Plane & Pilot
Tuesday, June 21, 2011

A New Era Dawns: Electric Flight

An update on airplanes in production, competition prizes and R&D

A Gathering Tide

As an industry, electric flight is still in toddler mode. Batteries provide, pound for pound, a mere fraction of the energy density of gasoline (see sidebar). Therein, as the Bard said, lies the rub: The culprit is weight, because one pound of avgas has roughly 40 times the energy delivery of a pound of battery.

Up to now, electric-aircraft airframes maximize flight performance through highly efficient design to compensate for that lack of sufficient electrical storage capacity. The Oil Age will, in time, give way to the Clean Power Age. For now, Li-Ion technology currently holds the performance-leading edge for mass-produced batteries. For electric aircraft to become common, battery efficiency will need to double, then double again and double again.

Still, two-seat electrics with one-hour-plus endurance already are in production, with more on the way. Randall Fishman's ElectraFlyer-X, a two-seat composite LSA with lithium powerpacks and a newly developed motor, should fly this year, possibly in time for Oshkosh AirVenture 2011.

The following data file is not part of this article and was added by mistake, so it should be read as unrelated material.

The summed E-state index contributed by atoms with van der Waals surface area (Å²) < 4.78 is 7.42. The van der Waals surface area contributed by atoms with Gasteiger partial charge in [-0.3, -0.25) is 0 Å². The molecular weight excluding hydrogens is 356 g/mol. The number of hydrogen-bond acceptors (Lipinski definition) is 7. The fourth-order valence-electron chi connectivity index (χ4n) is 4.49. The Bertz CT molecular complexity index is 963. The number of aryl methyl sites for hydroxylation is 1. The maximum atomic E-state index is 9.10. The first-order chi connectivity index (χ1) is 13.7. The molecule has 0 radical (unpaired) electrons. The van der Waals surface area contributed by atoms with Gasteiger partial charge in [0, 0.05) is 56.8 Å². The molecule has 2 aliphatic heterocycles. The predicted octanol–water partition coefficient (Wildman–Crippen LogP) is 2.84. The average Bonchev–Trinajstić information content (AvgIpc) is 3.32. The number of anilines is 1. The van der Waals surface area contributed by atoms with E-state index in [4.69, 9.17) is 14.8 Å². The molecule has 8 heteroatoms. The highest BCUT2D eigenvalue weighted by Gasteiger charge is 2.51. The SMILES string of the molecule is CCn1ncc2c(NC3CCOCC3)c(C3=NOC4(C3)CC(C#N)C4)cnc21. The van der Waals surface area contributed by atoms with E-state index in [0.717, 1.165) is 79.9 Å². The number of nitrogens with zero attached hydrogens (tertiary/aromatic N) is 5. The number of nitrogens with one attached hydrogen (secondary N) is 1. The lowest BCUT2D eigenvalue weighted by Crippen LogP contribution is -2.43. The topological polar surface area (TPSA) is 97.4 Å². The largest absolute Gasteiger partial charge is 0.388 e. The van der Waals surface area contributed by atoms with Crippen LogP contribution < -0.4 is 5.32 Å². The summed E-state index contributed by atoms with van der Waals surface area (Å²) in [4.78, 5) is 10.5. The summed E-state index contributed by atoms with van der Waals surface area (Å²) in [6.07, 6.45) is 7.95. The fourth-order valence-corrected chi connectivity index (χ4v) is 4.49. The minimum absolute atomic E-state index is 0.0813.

The Electric Envelope, Please...

To spur recognition and development, several major awards and competitions now offer substantial money prizes. On the last day of this year's AERO e-flight-expo in Germany, the Berblinger Flight Competition divided 100,000 Euro ($131,000) among three proven aircraft, each with a unique application of electric power: the elegant, single-seat Lange Antares 20E self-launcher sailplane (the world's first certified electric); Eric Raymond's record-setting, solar-powered Sunseeker; and Manfred Ruehmer's Elektro-Swift, an ultralight flying wing with streamlined pod and folding pusher prop.

The 20-meter-span Antares was cited as "the only (electric) aircraft that fulfils the strict European Aviation Safety Agency (EASA) certification expectancy of 20 years or 3,000 charge cycles." More than 70 production Antares have been delivered.

Of the three, only the slender, graceful Sunseeker isn't for sale...yet. It flies solely on electricity generated by wing-borne super-lightweight solar cells. Raymond is currently working in Slovenia on the 23-meter span (75 feet) Sunseeker Duo two-seater, which will eventually be marketed.

The Elektro Swift, produced by Italian hang-glider company Icaro, takes another tack. It's a highly optimized, single-pilot, lightweight soaring machine based on an excellent-performing rigid-wing hang glider.

Also presented were Erik Lindbergh's Lindbergh Electric Aircraft Prize (LEAP) awards. Three categories (and $60,000 in prize money) went to the Solar Impulse for Outstanding Achievement; Pipistrel Taurus Electro G2 for Best Electric Aircraft (it's the first production two-seater electric); and Best Propulsion System, to LZ for its Front End Sustainer (FES) folding prop/motor retrofit package for sailplanes.


Add Comment